Q&A: A New York Agency Shares the Benefits of Co-Sheltering Domestic Violence Survivors and Their Pets
Earlier this year, we talked about innovative efforts to help domestic violence victims and their pets safely leave abusive situations. In New York City, this work is spearheaded by Urban Resource Institute, which launched the city’s first program allowing survivors to co-shelter with their dogs, cats, and other animals in 2013. People and Animals Living Safely, also known as URIPALS, has since expanded to include 27 pet-friendly apartments across Brooklyn and Harlem, with more on the way next year.
To help other agencies interested in starting their own co-shelters, Urban Resource Institute recently published a white paper outlining lessons learned from URIPALS and insights shared by pet-owning survivors. We talked to Jennifer White-Reid, vice president of domestic violence programs, about the importance of gathering data and the many benefits of co-sheltering people and their animals.
NCFY: Why did the agency collect data on URIPALS from its beginning and how has that step informed your work?
White-Reid: When I first started doing the research, I assumed there was a regulation that prohibited shelters from having pets with families. To my surprise, I noticed that the New York state regulations did not have specific language that barred animals in shelter. We knew that we had to collect data to demonstrate a successful model in order to then motivate our colleagues in the field to [open similar programs].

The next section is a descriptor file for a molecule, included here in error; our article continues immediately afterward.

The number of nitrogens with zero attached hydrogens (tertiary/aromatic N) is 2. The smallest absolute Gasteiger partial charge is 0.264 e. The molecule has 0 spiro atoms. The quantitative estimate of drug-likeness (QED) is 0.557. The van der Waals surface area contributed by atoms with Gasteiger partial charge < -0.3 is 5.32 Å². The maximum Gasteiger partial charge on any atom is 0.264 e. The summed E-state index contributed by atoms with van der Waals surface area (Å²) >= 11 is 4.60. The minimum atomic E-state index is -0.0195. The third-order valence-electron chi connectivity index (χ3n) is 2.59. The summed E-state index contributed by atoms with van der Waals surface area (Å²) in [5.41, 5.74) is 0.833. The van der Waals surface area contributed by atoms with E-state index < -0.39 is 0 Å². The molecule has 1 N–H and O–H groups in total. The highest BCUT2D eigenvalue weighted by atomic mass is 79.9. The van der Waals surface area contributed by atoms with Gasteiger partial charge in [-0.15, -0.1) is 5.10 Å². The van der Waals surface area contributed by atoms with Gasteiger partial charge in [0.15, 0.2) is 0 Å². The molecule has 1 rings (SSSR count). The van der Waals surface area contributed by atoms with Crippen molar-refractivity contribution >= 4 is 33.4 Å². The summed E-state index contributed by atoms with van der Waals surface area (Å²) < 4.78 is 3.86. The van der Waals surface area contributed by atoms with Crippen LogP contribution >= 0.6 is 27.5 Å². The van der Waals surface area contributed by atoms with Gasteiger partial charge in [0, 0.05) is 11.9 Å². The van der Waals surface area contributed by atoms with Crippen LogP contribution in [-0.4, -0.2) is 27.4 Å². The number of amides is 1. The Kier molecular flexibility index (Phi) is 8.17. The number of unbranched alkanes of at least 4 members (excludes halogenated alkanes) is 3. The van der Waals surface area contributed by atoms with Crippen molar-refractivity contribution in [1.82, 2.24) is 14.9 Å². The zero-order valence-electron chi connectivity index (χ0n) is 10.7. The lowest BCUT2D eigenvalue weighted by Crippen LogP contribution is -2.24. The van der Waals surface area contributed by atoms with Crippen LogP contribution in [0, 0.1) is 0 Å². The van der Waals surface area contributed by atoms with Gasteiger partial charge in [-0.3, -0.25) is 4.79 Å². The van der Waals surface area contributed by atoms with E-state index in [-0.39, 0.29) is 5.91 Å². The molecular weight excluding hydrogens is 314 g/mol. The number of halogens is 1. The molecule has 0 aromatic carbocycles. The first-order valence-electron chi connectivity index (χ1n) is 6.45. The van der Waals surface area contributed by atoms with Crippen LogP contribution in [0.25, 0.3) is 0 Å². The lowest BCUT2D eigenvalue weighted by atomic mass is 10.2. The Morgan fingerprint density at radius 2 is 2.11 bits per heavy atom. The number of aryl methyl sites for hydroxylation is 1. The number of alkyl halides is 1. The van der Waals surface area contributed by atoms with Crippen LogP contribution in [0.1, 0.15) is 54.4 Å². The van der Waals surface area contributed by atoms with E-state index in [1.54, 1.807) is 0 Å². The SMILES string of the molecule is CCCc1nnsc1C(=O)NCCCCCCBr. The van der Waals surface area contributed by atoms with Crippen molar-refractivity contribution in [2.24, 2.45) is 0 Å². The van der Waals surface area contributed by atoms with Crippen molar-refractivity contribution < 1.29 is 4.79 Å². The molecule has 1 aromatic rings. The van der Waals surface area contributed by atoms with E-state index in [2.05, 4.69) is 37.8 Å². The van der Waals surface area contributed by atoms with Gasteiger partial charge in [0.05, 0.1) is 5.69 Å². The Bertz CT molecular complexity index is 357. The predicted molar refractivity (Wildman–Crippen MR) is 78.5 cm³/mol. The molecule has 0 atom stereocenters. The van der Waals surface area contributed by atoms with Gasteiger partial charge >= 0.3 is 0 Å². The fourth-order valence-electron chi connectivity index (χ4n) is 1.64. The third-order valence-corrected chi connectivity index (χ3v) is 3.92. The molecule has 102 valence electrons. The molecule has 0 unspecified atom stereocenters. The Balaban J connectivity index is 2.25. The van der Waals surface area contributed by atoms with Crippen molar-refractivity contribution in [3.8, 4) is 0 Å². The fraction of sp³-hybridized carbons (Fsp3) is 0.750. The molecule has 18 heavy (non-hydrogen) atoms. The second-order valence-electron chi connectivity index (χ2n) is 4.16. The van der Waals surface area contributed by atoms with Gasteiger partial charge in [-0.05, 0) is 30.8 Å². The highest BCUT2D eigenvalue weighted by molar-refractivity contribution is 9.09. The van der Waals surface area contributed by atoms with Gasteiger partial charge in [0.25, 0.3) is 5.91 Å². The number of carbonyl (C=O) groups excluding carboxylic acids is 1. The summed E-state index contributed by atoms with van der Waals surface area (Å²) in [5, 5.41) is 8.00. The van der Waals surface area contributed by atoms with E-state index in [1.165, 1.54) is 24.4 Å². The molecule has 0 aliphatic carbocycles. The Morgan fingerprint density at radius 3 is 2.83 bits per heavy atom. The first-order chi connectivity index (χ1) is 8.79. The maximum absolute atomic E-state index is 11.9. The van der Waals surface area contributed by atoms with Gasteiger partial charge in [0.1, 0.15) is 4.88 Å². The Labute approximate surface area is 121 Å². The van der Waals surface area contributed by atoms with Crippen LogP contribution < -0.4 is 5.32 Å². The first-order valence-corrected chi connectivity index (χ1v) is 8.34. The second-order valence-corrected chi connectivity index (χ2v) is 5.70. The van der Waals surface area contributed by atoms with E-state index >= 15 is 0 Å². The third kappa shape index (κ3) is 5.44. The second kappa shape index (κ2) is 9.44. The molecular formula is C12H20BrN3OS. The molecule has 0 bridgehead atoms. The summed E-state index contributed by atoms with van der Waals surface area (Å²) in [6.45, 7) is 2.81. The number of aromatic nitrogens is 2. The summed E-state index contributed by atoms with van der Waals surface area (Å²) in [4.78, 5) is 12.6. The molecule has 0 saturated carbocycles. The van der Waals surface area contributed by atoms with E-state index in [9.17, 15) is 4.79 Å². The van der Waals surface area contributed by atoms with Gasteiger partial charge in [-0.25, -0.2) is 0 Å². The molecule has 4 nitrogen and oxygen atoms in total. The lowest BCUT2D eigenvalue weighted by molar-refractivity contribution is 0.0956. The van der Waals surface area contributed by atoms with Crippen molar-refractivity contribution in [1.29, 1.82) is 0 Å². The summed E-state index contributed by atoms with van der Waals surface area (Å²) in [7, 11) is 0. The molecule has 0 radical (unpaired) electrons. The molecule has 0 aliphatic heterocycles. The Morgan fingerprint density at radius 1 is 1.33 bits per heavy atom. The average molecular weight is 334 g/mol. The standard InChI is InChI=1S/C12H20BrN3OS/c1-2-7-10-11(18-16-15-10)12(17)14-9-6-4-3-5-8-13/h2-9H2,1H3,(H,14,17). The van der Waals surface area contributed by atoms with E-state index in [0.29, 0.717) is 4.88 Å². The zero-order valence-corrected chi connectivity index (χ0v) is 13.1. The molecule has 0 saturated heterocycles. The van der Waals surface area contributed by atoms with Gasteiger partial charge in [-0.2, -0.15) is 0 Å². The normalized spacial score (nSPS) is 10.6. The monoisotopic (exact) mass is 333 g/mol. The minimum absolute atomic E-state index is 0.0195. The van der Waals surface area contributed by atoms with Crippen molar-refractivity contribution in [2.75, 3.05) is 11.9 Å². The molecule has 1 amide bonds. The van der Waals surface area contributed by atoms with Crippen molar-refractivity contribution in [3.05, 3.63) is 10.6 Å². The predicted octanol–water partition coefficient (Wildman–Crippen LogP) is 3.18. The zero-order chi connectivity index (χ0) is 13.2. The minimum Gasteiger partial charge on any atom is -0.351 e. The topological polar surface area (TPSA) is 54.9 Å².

From the program’s inception, we collected a significant amount of data and insights from survivors of domestic violence who were seeking our services and from those who were in our shelter programs to get their input on what their needs were, what the challenges were, and how we can have a successful model.
[For example], we discovered the importance of partnering with animal welfare experts in order to develop a program that would be safe for all of our clients, those with or without pets.
NCFY: How has URIPALS’ co-sheltering model impacted families that use the program?
White-Reid: We have survivors who talk about, "it wasn’t until my abusive partner was threatening my animal or was about to harm my animal that it hit me that I needed to leave this situation." So, not only are survivors more comfortable and able to talk about their experience with their pet around them…the pet may have been a motivating factor to seeking shelter.
We’ve also noticed [benefits for] some families with kids who do not want to always talk about the abuse. Yet [these same kids] are able to share details about the experience that they had while having their pet in the room with them. Social workers and child therapists can work directly with the family in the apartment where the pet is present. So, while the child is stroking his or her dog or cat, they are able to talk about what they saw and how the domestic violence affected them.
NCFY: How have shelter residents who don’t own pets responded?
White-Reid: We actually saw a lot of families who didn’t have pets enjoy observing the pets in that [co-sheltering] environment. They feel like the pets have transformed how staff and other residents interact with one another. It brings such joy and excitement to them, and they can see how pets offer comfort. And so for those who do not have pets or may have had pets in the past but had to give their dog or cat away, I think what this program allows them to do is to be hopeful about the future.